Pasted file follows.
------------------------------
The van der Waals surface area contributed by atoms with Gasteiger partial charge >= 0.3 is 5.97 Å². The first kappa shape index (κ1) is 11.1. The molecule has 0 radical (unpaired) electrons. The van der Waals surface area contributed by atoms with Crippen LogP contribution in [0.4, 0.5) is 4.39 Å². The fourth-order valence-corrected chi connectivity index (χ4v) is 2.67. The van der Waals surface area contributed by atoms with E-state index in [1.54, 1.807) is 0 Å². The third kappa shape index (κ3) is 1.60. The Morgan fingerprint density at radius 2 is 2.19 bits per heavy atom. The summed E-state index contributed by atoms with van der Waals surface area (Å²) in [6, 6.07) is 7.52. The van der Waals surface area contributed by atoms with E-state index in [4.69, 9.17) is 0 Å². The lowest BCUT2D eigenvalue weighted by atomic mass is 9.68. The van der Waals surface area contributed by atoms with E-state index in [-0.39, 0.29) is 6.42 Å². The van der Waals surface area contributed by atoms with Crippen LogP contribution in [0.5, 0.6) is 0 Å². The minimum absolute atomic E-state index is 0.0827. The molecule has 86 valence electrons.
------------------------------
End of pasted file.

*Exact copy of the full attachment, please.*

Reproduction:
The van der Waals surface area contributed by atoms with Gasteiger partial charge >= 0.3 is 5.97 Å². The first kappa shape index (κ1) is 11.1. The molecule has 0 radical (unpaired) electrons. The van der Waals surface area contributed by atoms with Crippen LogP contribution in [0.4, 0.5) is 4.39 Å². The fourth-order valence-corrected chi connectivity index (χ4v) is 2.67. The van der Waals surface area contributed by atoms with E-state index in [1.54, 1.807) is 0 Å². The third kappa shape index (κ3) is 1.60. The Morgan fingerprint density at radius 2 is 2.19 bits per heavy atom. The summed E-state index contributed by atoms with van der Waals surface area (Å²) in [6, 6.07) is 7.52. The van der Waals surface area contributed by atoms with E-state index in [4.69, 9.17) is 0 Å². The lowest BCUT2D eigenvalue weighted by atomic mass is 9.68. The van der Waals surface area contributed by atoms with E-state index in [-0.39, 0.29) is 6.42 Å². The van der Waals surface area contributed by atoms with Crippen LogP contribution in [0.5, 0.6) is 0 Å². The minimum absolute atomic E-state index is 0.0827. The molecule has 86 valence electrons.